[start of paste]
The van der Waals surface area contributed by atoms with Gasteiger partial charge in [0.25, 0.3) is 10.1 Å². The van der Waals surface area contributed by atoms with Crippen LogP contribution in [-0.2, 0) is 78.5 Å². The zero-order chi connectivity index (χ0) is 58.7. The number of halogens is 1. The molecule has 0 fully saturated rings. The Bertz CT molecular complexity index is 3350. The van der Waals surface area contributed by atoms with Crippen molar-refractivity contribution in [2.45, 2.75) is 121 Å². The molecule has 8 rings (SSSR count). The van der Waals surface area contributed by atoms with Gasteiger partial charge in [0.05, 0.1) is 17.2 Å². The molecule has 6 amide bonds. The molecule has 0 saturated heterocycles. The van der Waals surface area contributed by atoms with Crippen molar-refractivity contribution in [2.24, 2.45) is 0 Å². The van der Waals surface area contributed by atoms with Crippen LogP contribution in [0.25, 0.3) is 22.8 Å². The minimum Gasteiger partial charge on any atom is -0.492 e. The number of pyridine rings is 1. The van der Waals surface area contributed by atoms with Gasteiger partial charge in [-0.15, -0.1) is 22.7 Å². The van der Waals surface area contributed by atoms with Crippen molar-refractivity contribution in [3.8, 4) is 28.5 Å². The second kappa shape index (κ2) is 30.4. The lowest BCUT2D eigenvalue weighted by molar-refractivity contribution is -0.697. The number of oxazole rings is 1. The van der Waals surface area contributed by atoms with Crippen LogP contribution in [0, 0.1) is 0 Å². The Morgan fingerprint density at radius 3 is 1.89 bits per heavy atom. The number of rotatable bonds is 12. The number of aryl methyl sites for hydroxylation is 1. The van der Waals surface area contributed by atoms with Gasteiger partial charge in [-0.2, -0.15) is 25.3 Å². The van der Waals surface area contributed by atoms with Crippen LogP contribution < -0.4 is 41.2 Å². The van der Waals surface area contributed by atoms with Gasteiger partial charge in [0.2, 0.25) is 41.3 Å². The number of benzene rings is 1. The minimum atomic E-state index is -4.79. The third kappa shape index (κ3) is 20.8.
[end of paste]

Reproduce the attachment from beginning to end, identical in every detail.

The van der Waals surface area contributed by atoms with Gasteiger partial charge in [0.25, 0.3) is 10.1 Å². The van der Waals surface area contributed by atoms with Crippen LogP contribution in [-0.2, 0) is 78.5 Å². The zero-order chi connectivity index (χ0) is 58.7. The number of halogens is 1. The molecule has 0 fully saturated rings. The Bertz CT molecular complexity index is 3350. The van der Waals surface area contributed by atoms with Crippen molar-refractivity contribution in [2.45, 2.75) is 121 Å². The molecule has 8 rings (SSSR count). The van der Waals surface area contributed by atoms with Gasteiger partial charge in [0.05, 0.1) is 17.2 Å². The molecule has 6 amide bonds. The molecule has 0 saturated heterocycles. The van der Waals surface area contributed by atoms with Crippen molar-refractivity contribution in [2.24, 2.45) is 0 Å². The van der Waals surface area contributed by atoms with Crippen LogP contribution in [0.25, 0.3) is 22.8 Å². The minimum Gasteiger partial charge on any atom is -0.492 e. The number of pyridine rings is 1. The van der Waals surface area contributed by atoms with Gasteiger partial charge in [-0.15, -0.1) is 22.7 Å². The van der Waals surface area contributed by atoms with Crippen molar-refractivity contribution in [3.8, 4) is 28.5 Å². The second kappa shape index (κ2) is 30.4. The lowest BCUT2D eigenvalue weighted by molar-refractivity contribution is -0.697. The number of oxazole rings is 1. The van der Waals surface area contributed by atoms with Crippen LogP contribution in [0, 0.1) is 0 Å². The Morgan fingerprint density at radius 3 is 1.89 bits per heavy atom. The number of rotatable bonds is 12. The number of aryl methyl sites for hydroxylation is 1. The van der Waals surface area contributed by atoms with Gasteiger partial charge in [-0.2, -0.15) is 25.3 Å². The van der Waals surface area contributed by atoms with Crippen LogP contribution < -0.4 is 41.2 Å². The van der Waals surface area contributed by atoms with Gasteiger partial charge in [0.2, 0.25) is 41.3 Å². The number of benzene rings is 1. The minimum atomic E-state index is -4.79. The third kappa shape index (κ3) is 20.8.